NASA reestablishes contact with 43-year-old Voyager 2 which is 11.6 BILLION miles from Earth after repairs to antenna in Australia left spacecraft flying solo for seven months
- Voyager 2 has been traveling through space since launching in 1977
- The spacecraft is now more than 11.6 billion miles away from Earth
- NASA cutoff communication with the probe in March to repair a satellite
- The Deep Space Station 43 antenna in Australia went back online and sent Voyager 2 a signal
- The craft received the signal and sent a reply that reached NASA 34 hours later
NASA has reestablished contact with its Voyager 2 spacecraft as it travels more than 1.6 billion miles from Earth – after the probe was left flying solo for seven months while repairs were made to the radio antenna in Australia they use to control it.
Mission operators sent a series of commands to the 43-year-old probe using the ground-based Deep Space Station 43 (DSS43) antenna, which established a signal confirming the ‘call’ was received.
DSS43 had been offline since March while NASA completed a series of hardware upgrades, but tested the new components by sending commands to the craft.
However, due to the distance, the ground team had to wait more than 34 hours for a reply – but Voyager 2 received the commands and sent back a ‘hello.’
DSS43 is located in Australia and is part of a collection of radio antennas around the world that combine to communicate with any spacecraft beyond the moon.
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Mission operators sent a series of commands to the 43-year-old probe using the Deep Space Station 43 (DSS43) (pictured), which established a signal confirming the ‘call’ was received
DSS43 had been offline since March while NASA completed a series of hardware upgrades, but tested the new components by sending commands to Voyager 2 (pictured)
The Australian satellite dish is one of three others that are part of the Deep Space Network (DSN) -the other two include Goldstone, California, and Madrid, Spain.
The successful call suggests DSS43 will be back online fully in February 2021.
Brad Arnold, the DSN project manager at NASA’s Jet Propulsion Lab in Southern California, said: ‘What makes this task unique is that we’re doing work at all levels of the antenna, from the pedestal at ground level all the way up to the feedcones at the center of the dish that extend above the rim.’
Voyager 2 launched in 1977 and reached interstellar space just two years ago
‘This test communication with Voyager 2 definitely tells us that things are on track with the work we’re doing.’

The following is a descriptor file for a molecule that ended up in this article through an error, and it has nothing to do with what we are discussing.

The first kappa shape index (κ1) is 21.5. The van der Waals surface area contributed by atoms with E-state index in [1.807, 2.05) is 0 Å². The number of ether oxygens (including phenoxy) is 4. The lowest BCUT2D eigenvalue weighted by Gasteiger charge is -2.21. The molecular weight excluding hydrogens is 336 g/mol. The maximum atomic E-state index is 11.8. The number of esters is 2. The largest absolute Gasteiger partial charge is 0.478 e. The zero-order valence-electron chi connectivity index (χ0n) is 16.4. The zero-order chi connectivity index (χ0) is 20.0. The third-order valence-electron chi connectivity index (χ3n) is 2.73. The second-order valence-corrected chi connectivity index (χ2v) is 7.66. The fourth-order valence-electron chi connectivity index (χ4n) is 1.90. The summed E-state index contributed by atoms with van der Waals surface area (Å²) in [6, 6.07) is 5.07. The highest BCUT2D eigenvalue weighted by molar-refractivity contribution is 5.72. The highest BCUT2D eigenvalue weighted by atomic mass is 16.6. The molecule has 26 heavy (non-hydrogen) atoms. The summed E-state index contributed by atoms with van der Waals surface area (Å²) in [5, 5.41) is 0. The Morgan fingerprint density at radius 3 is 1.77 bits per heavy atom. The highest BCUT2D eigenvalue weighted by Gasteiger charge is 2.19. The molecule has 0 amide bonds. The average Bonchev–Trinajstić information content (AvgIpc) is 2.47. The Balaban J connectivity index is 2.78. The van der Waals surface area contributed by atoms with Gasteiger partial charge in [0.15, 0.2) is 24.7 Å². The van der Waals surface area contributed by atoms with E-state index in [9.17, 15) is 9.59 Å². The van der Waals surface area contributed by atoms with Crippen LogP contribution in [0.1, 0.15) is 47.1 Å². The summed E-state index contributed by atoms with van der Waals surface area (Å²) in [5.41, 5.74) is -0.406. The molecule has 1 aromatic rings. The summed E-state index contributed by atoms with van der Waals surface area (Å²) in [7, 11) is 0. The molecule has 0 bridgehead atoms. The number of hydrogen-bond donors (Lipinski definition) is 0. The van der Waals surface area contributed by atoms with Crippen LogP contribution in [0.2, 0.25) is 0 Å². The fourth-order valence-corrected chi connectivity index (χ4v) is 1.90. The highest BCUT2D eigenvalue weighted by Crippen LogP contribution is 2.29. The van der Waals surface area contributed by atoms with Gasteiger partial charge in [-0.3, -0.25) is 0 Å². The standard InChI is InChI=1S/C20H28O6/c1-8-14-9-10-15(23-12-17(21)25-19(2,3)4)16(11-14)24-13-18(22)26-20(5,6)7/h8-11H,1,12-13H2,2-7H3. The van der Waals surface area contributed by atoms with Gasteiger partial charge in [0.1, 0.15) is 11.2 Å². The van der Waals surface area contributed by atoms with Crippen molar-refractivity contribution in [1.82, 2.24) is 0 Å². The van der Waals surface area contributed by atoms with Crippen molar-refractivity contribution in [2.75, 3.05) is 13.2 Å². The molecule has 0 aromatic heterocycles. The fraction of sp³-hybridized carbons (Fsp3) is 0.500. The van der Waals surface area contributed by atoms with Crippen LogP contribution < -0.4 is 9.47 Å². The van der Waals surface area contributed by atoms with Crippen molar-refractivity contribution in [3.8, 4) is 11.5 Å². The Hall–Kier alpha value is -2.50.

In 1989, the spacecraft flew over Neptune’s north pole as it made a close flyby, which pushed it southward – and it has been heading in this direction ever since.
Now more than 11.6 billion miles from Earth, the spacecraft is so far south that it doesn’t have a line of sight with radio antennas in the Northern Hemisphere.
DSS43 is the only technology on our planet with a transmitter powerful enough to reach such a distance and it is now receiving science data of interstellar space from the probe.
In 1989, the spacecraft flew over Neptune’s north pole as it made a close flyby, which pushed it southward – and it has been heading in this direction ever since. Now more than 11.6 billion miles from Earth, the spacecraft is so far south that it doesn’t have a line of sight with radio antennas in the Northern Hemisphere
The massive 111-foot wide dish has been operating since 1972, five years before Voyager 2 launched into space, and just received its ‘most significant makeovers’
The massive 111-foot wide dish has been operating since 1972, five years before Voyager 2 launched into space, and just received its ‘most significant makeovers.’
Philip Baldwin, operations manager for NASA’s Space Communications and Navigation (SCaN) Program, said: ‘The DSS43 antenna is a highly specialized system; there are only two other similar antennas in the world, so having the antenna down for one year is not an ideal situation for Voyager or for many other NASA missions.’
‘The agency made the decision to conduct these upgrades to ensure that the antenna can continue to be used for current and future missions.’
‘For an antenna that is almost 50 years old, it’s better to be proactive than reactive with critical maintenance.’
Not only did the repairs help the dish make contact with Voyager 2, but the upgrades will also benefit other mission, including the Mars Perseverance rover, which will land on the Red Planet Feb. 18, 2021.
WHERE ARE THE VOYAGERS NOW?
Voyager 1 is currently 13 billion miles away from Earth, travelling northward through space.
The probe has recently sent back data to Nasa that cosmic rays are as much as four times more abundant in interstellar space than in the vicinity of Earth.
This suggests that the heliosphere, the region of space that contains our solar system’s planets, may act as a radiation shield.
Meanwhile, Voyager 2 is now 11.6 billion miles from Earth, travelling south towards the interstellar region.
The contrasting locations of the two spacecraft allow scientists to compare two regions of space where the heliosphere interacts with the interstellar medium.
Voyager 2 crossing into the interstellar medium allows scientists to sample the medium from two different locations at the same time.